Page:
After an almost five-year journey to the solar system’s largest planet, NASA’s Juno spacecraft successfully entered Jupiter’s orbit during a 35-minute engine burn. Confirmation that the burn had completed was received on Earth at 8:53 p.m. PDT (11:53 p.m. EDT) Monday, July 4.Read More
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A mystery that has stumped scientists for decades might be one step closer to solution after ESA tracking stations carefully record signals from NASA’s Juno spacecraft as it swings by Earth today.
NASA’s deep-space probe will zip past to within 561 km at 19:21 GMT as it picks up a gravitational speed boost to help it reach Jupiter in 2016.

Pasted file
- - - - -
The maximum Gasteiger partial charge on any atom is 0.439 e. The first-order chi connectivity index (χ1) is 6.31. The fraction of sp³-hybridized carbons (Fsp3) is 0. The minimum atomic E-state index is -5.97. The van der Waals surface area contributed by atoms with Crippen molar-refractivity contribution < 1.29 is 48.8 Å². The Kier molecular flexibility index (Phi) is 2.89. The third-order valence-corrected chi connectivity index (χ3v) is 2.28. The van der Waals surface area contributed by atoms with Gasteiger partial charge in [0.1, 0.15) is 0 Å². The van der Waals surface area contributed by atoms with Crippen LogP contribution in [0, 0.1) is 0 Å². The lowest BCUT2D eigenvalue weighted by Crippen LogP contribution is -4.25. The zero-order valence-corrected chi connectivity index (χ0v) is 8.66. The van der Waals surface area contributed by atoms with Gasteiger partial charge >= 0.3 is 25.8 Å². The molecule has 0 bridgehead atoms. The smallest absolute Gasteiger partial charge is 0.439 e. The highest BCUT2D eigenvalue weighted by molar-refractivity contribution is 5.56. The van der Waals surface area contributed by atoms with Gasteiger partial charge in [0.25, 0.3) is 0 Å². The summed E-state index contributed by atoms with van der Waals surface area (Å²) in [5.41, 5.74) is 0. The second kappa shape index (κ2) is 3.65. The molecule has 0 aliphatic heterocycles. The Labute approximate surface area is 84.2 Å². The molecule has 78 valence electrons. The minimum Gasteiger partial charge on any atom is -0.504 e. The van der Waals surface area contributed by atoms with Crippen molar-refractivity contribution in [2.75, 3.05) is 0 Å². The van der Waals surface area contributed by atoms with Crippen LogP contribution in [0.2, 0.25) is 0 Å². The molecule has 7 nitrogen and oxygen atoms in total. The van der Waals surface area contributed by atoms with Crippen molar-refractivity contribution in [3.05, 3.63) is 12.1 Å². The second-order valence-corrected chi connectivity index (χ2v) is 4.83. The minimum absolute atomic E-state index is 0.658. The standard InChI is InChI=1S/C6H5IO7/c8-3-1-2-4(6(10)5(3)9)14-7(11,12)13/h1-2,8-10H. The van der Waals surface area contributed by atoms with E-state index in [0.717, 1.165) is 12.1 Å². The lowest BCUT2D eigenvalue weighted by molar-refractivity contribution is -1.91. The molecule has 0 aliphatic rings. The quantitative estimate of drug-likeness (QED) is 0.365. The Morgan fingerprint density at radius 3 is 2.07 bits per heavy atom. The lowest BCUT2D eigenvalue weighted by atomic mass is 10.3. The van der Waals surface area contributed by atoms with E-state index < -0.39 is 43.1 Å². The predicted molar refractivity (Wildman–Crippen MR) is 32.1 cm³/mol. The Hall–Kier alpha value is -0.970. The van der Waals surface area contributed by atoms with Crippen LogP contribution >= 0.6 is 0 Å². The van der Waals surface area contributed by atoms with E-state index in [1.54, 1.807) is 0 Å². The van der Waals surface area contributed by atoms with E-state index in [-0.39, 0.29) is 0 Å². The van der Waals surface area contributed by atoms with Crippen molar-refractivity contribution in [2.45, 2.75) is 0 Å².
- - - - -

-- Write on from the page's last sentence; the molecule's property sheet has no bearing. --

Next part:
During the high-speed event, radio signals from the 3225 kg Juno will be carefully recorded by ESA tracking stations in Argentina and Australia.
Engineers hope that the new measurements will unravel the decades-old ‘flyby anomaly’ – an unexplained variation in spacecraft speeds detected during some swingbys.
“We detected the flyby anomaly during Rosetta’s first Earth visit in March 2005,” says Trevor Morley, flight dynamics expert at ESA’s ESOC...Read More